Some iedas for the Obama Administration on what “Change” should mean.

What follows is a letter I sent to David Axelrod, Senior Advisor to President Obama with a series of ideas in the genre of the  ‘If I were king’, variety.  My hope was that, to some degree, some if not all of them might reignite the enthusiasm that propelled Barak Obama into the White House in the first place.  What they do offer, to some degree, are the kinds of programs that harken back to his call for ‘real’ change which has not been a  successful message to date.  The changes in the way we do things here will send a message to the American people that it is systemic change that is needed and being offered, not the window dressing applied over ‘business as usual’ that is the appearance to date and I believe is the chief cause of the decline in the popularity rating of the President. It is my hope that even the mere announcement of the ideas that follow, or some of them, will prevent the democratic party from losing its majorities in the House and Senate in the mid-term elections at a time when going back to the Bush theory of government will use the ignorance of the electorate to buy support for the Republican party and it’s ideologues at the cost of progress and the return to the regressive policies that created the mess the Obama administration was elected to repair.

Dwight Owen Schweitzer, Esq.

1000 Quayside Terrace Ste. 903

Miami, Florida 33138

                                                           August 8th 2010

Mr. David Axelrod

Sr. Adviser to the President

The White House

1500 Pennsylvania Avenue

Washington, D.C.

Re: An agenda to reinvigorate the liberal and moderate electorate prior to the fall elections1

Dear David,

Like most Democrats, I am concerned that the biannual elections will leave President Obama as a lame duck. I believe the cause of this is that the administration has failed to inspire the American people, who expect results in weeks that actually need years. I think what is needed is an agenda for Main Street, one that shows imagination, creativity, and are not long-term quests for results, but rather resonate quickly with the voters on a level that will reinvigorate the enthusiasm that came out of his choice for the Presidency.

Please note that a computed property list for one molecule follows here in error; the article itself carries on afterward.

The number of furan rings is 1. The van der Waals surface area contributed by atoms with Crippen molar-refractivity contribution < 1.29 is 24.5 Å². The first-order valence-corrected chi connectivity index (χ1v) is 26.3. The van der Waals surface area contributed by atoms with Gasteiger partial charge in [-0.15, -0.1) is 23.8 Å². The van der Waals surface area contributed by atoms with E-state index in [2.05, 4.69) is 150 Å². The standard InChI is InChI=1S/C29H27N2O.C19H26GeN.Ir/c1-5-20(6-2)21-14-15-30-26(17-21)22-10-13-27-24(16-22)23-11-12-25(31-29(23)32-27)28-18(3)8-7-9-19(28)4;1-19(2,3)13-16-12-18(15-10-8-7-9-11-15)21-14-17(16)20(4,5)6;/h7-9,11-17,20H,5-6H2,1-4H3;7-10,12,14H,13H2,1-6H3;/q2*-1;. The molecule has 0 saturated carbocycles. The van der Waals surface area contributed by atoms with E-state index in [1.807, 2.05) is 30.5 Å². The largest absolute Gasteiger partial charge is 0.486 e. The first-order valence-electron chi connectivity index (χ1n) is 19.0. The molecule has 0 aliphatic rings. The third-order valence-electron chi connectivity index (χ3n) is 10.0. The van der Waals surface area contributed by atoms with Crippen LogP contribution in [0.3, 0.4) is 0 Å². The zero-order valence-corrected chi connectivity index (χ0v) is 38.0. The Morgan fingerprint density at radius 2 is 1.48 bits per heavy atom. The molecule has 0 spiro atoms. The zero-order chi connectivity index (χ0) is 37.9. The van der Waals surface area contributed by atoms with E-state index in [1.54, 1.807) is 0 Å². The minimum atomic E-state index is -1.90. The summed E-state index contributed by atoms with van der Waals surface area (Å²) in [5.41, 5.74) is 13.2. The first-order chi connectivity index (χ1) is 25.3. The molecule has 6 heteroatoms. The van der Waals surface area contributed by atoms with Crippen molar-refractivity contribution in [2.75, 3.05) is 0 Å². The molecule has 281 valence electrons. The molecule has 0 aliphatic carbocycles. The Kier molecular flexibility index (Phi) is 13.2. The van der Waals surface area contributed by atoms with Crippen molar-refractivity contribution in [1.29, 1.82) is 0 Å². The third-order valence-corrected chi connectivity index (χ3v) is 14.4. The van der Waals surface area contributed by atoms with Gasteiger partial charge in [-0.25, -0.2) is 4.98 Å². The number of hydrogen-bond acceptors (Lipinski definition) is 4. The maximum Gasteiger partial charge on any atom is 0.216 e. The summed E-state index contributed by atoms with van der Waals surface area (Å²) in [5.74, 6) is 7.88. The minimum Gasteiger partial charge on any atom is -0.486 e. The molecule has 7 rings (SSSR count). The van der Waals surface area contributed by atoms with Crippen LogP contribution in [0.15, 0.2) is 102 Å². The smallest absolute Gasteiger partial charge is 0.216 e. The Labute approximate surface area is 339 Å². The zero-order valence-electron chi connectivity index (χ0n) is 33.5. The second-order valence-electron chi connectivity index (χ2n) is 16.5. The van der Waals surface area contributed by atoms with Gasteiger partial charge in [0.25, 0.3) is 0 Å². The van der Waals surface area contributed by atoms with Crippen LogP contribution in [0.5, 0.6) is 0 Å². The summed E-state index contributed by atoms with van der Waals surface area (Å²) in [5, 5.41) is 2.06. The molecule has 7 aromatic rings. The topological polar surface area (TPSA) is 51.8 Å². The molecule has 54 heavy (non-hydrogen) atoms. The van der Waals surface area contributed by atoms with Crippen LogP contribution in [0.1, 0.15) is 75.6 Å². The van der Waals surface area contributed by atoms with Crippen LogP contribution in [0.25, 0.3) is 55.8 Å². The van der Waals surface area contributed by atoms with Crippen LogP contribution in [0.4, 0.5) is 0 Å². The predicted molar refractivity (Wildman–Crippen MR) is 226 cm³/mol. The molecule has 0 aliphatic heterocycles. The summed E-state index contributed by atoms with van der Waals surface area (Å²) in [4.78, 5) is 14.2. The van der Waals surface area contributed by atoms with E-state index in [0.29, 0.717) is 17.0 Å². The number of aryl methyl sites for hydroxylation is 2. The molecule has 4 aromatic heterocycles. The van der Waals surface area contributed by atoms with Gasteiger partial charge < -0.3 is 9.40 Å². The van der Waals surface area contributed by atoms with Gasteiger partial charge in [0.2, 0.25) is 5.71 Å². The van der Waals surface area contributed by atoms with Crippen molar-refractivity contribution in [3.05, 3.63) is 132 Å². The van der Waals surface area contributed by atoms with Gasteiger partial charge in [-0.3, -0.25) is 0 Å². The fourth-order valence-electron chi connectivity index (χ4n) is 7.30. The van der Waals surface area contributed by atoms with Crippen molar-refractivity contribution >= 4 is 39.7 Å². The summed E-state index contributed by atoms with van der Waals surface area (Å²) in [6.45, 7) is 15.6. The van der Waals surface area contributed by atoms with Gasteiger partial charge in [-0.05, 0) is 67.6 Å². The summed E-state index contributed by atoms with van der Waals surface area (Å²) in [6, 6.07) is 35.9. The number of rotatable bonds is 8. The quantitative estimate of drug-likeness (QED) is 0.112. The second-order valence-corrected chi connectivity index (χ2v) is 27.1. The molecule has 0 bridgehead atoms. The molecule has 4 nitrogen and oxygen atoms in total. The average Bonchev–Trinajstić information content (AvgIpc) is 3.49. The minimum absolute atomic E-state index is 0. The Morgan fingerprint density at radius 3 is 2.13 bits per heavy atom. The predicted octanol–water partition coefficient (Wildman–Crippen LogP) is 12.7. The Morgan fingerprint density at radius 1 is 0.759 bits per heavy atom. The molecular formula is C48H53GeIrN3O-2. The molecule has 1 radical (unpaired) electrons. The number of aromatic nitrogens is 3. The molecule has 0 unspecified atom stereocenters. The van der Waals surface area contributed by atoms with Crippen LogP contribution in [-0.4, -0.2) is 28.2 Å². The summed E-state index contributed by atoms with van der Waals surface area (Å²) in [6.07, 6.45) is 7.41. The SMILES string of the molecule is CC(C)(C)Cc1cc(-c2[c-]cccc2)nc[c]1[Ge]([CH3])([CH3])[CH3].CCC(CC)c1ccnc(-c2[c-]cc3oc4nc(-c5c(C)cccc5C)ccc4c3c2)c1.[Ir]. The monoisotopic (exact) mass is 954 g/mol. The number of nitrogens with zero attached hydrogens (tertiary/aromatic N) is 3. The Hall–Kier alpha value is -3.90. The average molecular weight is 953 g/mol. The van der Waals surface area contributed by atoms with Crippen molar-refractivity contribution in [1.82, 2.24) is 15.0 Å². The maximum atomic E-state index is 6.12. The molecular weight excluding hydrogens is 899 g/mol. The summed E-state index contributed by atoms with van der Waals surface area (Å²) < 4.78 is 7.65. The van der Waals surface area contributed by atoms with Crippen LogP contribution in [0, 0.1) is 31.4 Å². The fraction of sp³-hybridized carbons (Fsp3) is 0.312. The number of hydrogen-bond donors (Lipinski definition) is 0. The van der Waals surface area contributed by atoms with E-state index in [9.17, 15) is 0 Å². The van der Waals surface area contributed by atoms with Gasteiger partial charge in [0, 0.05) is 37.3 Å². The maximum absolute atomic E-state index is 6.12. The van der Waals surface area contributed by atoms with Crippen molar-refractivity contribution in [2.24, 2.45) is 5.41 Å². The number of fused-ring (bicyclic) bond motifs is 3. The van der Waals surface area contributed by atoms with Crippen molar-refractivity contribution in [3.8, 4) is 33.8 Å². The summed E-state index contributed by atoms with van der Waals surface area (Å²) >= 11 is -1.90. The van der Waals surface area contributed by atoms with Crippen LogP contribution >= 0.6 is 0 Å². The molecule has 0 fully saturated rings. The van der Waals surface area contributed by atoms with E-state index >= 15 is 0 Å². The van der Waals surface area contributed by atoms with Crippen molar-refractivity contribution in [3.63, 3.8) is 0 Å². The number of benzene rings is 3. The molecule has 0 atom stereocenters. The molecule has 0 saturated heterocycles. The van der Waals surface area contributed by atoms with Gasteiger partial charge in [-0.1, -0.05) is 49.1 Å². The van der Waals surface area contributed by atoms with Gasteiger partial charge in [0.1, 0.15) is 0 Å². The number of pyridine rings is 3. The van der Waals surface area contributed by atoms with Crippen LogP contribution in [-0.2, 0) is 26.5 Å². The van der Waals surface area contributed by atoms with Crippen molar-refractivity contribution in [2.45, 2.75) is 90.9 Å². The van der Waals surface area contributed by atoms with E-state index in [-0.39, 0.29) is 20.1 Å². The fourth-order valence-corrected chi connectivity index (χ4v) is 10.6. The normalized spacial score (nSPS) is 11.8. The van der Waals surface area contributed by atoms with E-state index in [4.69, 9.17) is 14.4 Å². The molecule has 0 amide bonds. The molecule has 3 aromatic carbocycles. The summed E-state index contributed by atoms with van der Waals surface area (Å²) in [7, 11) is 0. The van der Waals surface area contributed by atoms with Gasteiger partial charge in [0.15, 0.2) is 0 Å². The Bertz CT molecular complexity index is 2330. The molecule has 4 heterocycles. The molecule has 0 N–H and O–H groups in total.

What follows is a broad brush summary of ideas, and initiatives that I feel might offer real and systemic change that will benefit the middle class and those who were there but now, no longer are, and I will be happy to help fill in the details.

  1. A plan that replaces current Medical mal-practice insurance, and the need to sue, with a system similar to workers compensation, one that is not based on fault but on result, is quick, predictable, with the same approach to a schedule of benefits that presently exist in workers compensation statutes, and based on the cost of living geographically, but otherwise uniform throughout the country. There would also be a bi-partisan panel that would be empowered to also award punitive damages under well-defined standards and real, but not exorbitant caps.
  2. An announcement that the entire contents of the Library of Congress will be on the internet with free access over the next 5 years.
  3. A plan to redirect federal education funds to balance student computer access in every school district in the country by 2012 based upon the ‘grand list’ of each school district so the money to buy them will be fairly apportioned based on the ability of the particular school district to provide computers to all its students out of its own revenue base.